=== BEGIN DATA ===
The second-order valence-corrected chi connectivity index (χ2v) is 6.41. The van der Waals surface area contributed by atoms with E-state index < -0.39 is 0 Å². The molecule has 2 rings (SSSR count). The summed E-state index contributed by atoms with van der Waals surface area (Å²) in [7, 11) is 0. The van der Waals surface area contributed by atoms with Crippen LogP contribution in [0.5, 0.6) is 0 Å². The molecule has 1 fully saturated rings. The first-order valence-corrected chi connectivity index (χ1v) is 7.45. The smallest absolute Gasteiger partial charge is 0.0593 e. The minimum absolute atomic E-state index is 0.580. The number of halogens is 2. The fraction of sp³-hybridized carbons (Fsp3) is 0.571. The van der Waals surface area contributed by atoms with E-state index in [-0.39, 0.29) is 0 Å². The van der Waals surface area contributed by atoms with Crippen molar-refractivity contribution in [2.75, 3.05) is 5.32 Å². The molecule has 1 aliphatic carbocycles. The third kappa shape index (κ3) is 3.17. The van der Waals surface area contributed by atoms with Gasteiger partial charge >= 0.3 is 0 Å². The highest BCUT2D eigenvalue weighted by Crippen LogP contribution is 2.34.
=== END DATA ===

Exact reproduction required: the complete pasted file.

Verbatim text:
The second-order valence-corrected chi connectivity index (χ2v) is 6.41. The van der Waals surface area contributed by atoms with E-state index < -0.39 is 0 Å². The molecule has 2 rings (SSSR count). The summed E-state index contributed by atoms with van der Waals surface area (Å²) in [7, 11) is 0. The van der Waals surface area contributed by atoms with Crippen LogP contribution in [0.5, 0.6) is 0 Å². The molecule has 1 fully saturated rings. The first-order valence-corrected chi connectivity index (χ1v) is 7.45. The smallest absolute Gasteiger partial charge is 0.0593 e. The minimum absolute atomic E-state index is 0.580. The number of halogens is 2. The fraction of sp³-hybridized carbons (Fsp3) is 0.571. The van der Waals surface area contributed by atoms with E-state index in [-0.39, 0.29) is 0 Å². The van der Waals surface area contributed by atoms with Crippen molar-refractivity contribution in [2.75, 3.05) is 5.32 Å². The molecule has 1 aliphatic carbocycles. The third kappa shape index (κ3) is 3.17. The van der Waals surface area contributed by atoms with Gasteiger partial charge >= 0.3 is 0 Å². The highest BCUT2D eigenvalue weighted by Crippen LogP contribution is 2.34.